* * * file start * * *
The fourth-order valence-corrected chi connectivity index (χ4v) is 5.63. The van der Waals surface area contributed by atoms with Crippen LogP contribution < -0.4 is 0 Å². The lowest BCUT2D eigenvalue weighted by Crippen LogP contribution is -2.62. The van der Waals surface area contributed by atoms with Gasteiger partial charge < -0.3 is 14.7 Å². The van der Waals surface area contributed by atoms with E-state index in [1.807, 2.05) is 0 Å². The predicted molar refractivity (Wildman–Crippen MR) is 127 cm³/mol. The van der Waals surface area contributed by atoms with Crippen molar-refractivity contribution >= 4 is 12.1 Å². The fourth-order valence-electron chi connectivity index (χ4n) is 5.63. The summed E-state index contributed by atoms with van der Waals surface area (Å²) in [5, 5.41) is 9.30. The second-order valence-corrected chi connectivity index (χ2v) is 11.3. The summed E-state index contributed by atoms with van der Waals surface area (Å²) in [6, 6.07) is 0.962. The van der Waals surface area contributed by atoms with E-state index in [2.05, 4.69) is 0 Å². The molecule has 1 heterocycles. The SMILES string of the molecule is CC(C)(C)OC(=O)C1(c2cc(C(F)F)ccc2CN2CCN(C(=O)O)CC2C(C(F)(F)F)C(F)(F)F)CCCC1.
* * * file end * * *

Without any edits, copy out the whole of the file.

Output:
The fourth-order valence-corrected chi connectivity index (χ4v) is 5.63. The van der Waals surface area contributed by atoms with Crippen LogP contribution < -0.4 is 0 Å². The lowest BCUT2D eigenvalue weighted by Crippen LogP contribution is -2.62. The van der Waals surface area contributed by atoms with Gasteiger partial charge < -0.3 is 14.7 Å². The van der Waals surface area contributed by atoms with E-state index in [1.807, 2.05) is 0 Å². The predicted molar refractivity (Wildman–Crippen MR) is 127 cm³/mol. The van der Waals surface area contributed by atoms with Crippen molar-refractivity contribution >= 4 is 12.1 Å². The fourth-order valence-electron chi connectivity index (χ4n) is 5.63. The summed E-state index contributed by atoms with van der Waals surface area (Å²) in [5, 5.41) is 9.30. The second-order valence-corrected chi connectivity index (χ2v) is 11.3. The summed E-state index contributed by atoms with van der Waals surface area (Å²) in [6, 6.07) is 0.962. The van der Waals surface area contributed by atoms with E-state index in [2.05, 4.69) is 0 Å². The molecule has 1 heterocycles. The SMILES string of the molecule is CC(C)(C)OC(=O)C1(c2cc(C(F)F)ccc2CN2CCN(C(=O)O)CC2C(C(F)(F)F)C(F)(F)F)CCCC1.